\node(atnorth) [above=of atcenter]{North};
\node(ateast) [right=of atcenter]{East};
\node(atnortheast) [above=of ateast]{North East};
\node(atsoutheast) [below=of ateast]{South East};
\node(atwest) [left=of atcenter]{West};
\node(atsouth) [below=2cm of atcenter]{South};
\node(atsouthwest) [left=4cm of atsoutheast,draw=black,rounded corners=2ex]{\begin{tabular}{@{}c}South West\\Second row\end{tabular}};
% connect the nodes, which is a perfect job
% for a loop
\foreach \first/\second in {atcenter/atnorth,
atcenter/ateast,
ateast/atnortheast,
atsoutheast/ateast,
atcenter/atsoutheast,
atnorth/atnortheast,
atwest/atnorth,
atcenter/atsouth,
atsouthwest/atsoutheast,
atwest/atcenter}{%
\draw[->] (\first) -- (\second);
\draw (atsouthwest) to[out=90,in=180] (atwest);
}
\end{tikzpicture}
\end{document}

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An alternative to tabular would be align=center. –  Qrrbrbirlbel Dec 16 '12 at 19:05

I think part of the problem, as the OP mentions, is the required positioning of the start and endpoints of the arrows, which, while pretty versatile by default, require (as far I can see) a bit of extra work to get things going in this case.

For the node positioning, I would have gone for a matrix. The line drawing I hide (somewhat crudely) in some styles. A bit like this:

\documentclass{article}
\usepackage{tikz}
\usetikzlibrary{matrix}
\usetikzlibrary{shapes.misc}
\begin{document}

\tikzset{
up/.style args={from (#1) to (#2)}{
insert path={
([xshift=2ex]#1.north west) -- ([xshift=2ex]#2.south west)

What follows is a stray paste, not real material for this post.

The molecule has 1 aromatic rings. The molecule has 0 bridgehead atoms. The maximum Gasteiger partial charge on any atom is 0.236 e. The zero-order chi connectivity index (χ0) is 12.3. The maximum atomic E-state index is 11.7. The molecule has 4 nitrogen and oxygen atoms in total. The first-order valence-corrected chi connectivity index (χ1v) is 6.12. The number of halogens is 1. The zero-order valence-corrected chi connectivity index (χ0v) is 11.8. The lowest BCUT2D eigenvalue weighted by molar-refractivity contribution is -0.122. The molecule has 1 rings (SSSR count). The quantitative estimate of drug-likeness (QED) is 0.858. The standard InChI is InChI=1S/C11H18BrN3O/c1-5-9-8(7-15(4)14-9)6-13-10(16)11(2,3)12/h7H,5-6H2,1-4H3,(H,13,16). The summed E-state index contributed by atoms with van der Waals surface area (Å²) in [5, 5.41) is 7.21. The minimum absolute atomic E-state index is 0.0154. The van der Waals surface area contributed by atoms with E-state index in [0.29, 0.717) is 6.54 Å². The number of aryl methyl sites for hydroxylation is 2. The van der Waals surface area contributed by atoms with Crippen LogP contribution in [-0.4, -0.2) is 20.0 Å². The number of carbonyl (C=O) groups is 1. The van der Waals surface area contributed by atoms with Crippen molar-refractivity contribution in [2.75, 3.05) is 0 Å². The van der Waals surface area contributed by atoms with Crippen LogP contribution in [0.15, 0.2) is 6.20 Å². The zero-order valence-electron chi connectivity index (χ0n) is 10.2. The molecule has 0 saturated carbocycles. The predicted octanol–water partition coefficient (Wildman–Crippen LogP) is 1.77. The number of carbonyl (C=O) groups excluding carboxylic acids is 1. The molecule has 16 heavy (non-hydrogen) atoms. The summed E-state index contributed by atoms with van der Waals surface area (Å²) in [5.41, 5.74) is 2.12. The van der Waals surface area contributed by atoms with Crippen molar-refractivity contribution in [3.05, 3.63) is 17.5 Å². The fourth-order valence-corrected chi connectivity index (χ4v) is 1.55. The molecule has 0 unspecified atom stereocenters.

}
},
down/.style args={from (#1) to (#2)}{
insert path={
([xshift=2ex]#1.south west) -- ([xshift=2ex]#2.north west)
}
},
along right/.style args={from (#1) to (#2)}{
insert path={
(#1.east) -- (#2.west)
}
},
down right/.style args={from (#1) to (#2)}{
insert path={
([xshift=3ex]#1.south west) -- (#2.north west)
}
},
up right/.style args={from (#1) to (#2)}{
insert path={
([xshift=3ex]#1.north west) -- (#2.south west)
}
}
}

\begin{tikzpicture}[>=stealth]
\matrix
[
name=matrix,
matrix of math nodes,
row sep=0.5in,
column sep=0.5in,
ampersand replacement=\&,
nodes={anchor=west},
row 3 column 1/.style={
every node/.append style={%
shape=rounded rectangle,
draw,
xshift=-0.5in,
anchor=center,
inner xsep=-1ex,
name=f,
}
}]{
\& |(a)| AAAA \& |(b)| BBBB \\
|(c)| CCCC \& |(d)| DDDD \& |(e)| EEEE \\
\node{
\begin{array}{l}
F_{1,1}F_{1,2}F_{1,3} \\
\hskip2ex F_{2,1}F_{2,2}F_{2,3} \\
\hskip4ex F_{3,1}F_{3,2}F_{3,3} \\
\end{array}
};
\&            \& |(g)| GGGG \\
\& |(h)| HHHH
\\};

\draw [->, up=from (d) to (a)];
\draw [->, up=from (e) to (b)];
\draw [->, up=from (g) to (e)];
\draw [->, down=from (d) to (h)];
\draw [->, along right=from (a) to (b)];
\draw [->, along right=from (c) to (d)];
\draw [->, along right=from (d) to (e)];
\draw [->, along right=from (f) to (g)];
\draw [->, down right=from (d) to (g)];
\draw [->, up right=from (c) to (a)];
\draw  (f) |- (c);

\end{tikzpicture}

\end{document}